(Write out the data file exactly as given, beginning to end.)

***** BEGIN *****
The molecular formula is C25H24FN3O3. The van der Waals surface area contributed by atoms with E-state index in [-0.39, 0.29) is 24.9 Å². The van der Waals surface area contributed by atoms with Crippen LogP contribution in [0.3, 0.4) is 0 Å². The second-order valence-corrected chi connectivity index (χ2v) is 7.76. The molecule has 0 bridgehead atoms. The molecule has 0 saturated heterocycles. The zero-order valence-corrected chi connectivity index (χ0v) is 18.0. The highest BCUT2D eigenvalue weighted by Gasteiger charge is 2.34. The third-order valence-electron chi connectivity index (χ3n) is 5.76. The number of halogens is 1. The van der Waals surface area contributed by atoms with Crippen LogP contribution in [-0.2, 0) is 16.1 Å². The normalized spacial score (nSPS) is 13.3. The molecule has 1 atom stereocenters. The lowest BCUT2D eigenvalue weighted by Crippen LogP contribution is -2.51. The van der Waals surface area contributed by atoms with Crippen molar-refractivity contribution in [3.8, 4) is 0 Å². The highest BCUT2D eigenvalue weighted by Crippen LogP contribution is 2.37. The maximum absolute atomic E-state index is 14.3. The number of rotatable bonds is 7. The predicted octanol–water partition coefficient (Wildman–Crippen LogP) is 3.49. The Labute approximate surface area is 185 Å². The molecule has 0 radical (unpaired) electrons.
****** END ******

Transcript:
The molecular formula is C25H24FN3O3. The van der Waals surface area contributed by atoms with E-state index in [-0.39, 0.29) is 24.9 Å². The van der Waals surface area contributed by atoms with Crippen LogP contribution in [0.3, 0.4) is 0 Å². The second-order valence-corrected chi connectivity index (χ2v) is 7.76. The molecule has 0 bridgehead atoms. The molecule has 0 saturated heterocycles. The zero-order valence-corrected chi connectivity index (χ0v) is 18.0. The highest BCUT2D eigenvalue weighted by Gasteiger charge is 2.34. The third-order valence-electron chi connectivity index (χ3n) is 5.76. The number of halogens is 1. The van der Waals surface area contributed by atoms with Crippen LogP contribution in [-0.2, 0) is 16.1 Å². The normalized spacial score (nSPS) is 13.3. The molecule has 1 atom stereocenters. The lowest BCUT2D eigenvalue weighted by Crippen LogP contribution is -2.51. The van der Waals surface area contributed by atoms with Crippen molar-refractivity contribution in [3.8, 4) is 0 Å². The highest BCUT2D eigenvalue weighted by Crippen LogP contribution is 2.37. The maximum absolute atomic E-state index is 14.3. The number of rotatable bonds is 7. The predicted octanol–water partition coefficient (Wildman–Crippen LogP) is 3.49. The Labute approximate surface area is 185 Å². The molecule has 0 radical (unpaired) electrons.